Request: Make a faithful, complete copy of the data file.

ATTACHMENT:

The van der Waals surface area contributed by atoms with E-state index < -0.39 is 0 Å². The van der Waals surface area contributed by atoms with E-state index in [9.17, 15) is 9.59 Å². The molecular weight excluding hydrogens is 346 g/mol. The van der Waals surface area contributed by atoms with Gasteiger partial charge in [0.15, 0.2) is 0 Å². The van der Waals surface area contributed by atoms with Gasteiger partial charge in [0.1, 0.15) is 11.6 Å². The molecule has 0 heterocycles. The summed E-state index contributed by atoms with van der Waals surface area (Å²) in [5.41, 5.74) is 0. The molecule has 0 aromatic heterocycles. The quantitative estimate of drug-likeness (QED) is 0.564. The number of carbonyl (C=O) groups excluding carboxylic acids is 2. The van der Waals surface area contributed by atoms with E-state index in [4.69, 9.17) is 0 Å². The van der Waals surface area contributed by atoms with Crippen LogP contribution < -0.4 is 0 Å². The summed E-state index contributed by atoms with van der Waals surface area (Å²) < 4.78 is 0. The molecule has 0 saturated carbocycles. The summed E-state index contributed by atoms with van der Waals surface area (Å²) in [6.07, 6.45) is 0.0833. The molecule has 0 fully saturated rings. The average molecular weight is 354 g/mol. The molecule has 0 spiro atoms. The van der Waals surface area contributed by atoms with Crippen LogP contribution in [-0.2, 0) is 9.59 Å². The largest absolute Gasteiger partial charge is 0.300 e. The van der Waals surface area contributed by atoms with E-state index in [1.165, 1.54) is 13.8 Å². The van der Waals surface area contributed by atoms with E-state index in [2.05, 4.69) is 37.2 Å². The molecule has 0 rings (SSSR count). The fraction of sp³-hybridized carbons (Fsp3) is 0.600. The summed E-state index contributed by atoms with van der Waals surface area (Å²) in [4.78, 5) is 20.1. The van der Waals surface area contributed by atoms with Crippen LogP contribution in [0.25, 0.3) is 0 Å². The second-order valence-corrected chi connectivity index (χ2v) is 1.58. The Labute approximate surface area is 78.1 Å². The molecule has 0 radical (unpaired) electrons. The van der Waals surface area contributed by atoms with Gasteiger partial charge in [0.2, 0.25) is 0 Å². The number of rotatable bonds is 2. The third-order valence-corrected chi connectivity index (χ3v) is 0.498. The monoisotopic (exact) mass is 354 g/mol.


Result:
The van der Waals surface area contributed by atoms with E-state index < -0.39 is 0 Å². The van der Waals surface area contributed by atoms with E-state index in [9.17, 15) is 9.59 Å². The molecular weight excluding hydrogens is 346 g/mol. The van der Waals surface area contributed by atoms with Gasteiger partial charge in [0.15, 0.2) is 0 Å². The van der Waals surface area contributed by atoms with Gasteiger partial charge in [0.1, 0.15) is 11.6 Å². The molecule has 0 heterocycles. The summed E-state index contributed by atoms with van der Waals surface area (Å²) in [5.41, 5.74) is 0. The molecule has 0 aromatic heterocycles. The quantitative estimate of drug-likeness (QED) is 0.564. The number of carbonyl (C=O) groups excluding carboxylic acids is 2. The van der Waals surface area contributed by atoms with E-state index in [4.69, 9.17) is 0 Å². The van der Waals surface area contributed by atoms with Crippen LogP contribution < -0.4 is 0 Å². The summed E-state index contributed by atoms with van der Waals surface area (Å²) < 4.78 is 0. The molecule has 0 saturated carbocycles. The summed E-state index contributed by atoms with van der Waals surface area (Å²) in [6.07, 6.45) is 0.0833. The molecule has 0 fully saturated rings. The average molecular weight is 354 g/mol. The molecule has 0 spiro atoms. The van der Waals surface area contributed by atoms with Crippen LogP contribution in [-0.2, 0) is 9.59 Å². The largest absolute Gasteiger partial charge is 0.300 e. The van der Waals surface area contributed by atoms with E-state index in [1.165, 1.54) is 13.8 Å². The van der Waals surface area contributed by atoms with E-state index in [2.05, 4.69) is 37.2 Å². The molecule has 0 rings (SSSR count). The fraction of sp³-hybridized carbons (Fsp3) is 0.600. The summed E-state index contributed by atoms with van der Waals surface area (Å²) in [4.78, 5) is 20.1. The van der Waals surface area contributed by atoms with Crippen LogP contribution in [0.25, 0.3) is 0 Å². The second-order valence-corrected chi connectivity index (χ2v) is 1.58. The Labute approximate surface area is 78.1 Å². The molecule has 0 radical (unpaired) electrons. The van der Waals surface area contributed by atoms with Gasteiger partial charge in [0.2, 0.25) is 0 Å². The number of rotatable bonds is 2. The third-order valence-corrected chi connectivity index (χ3v) is 0.498. The monoisotopic (exact) mass is 354 g/mol.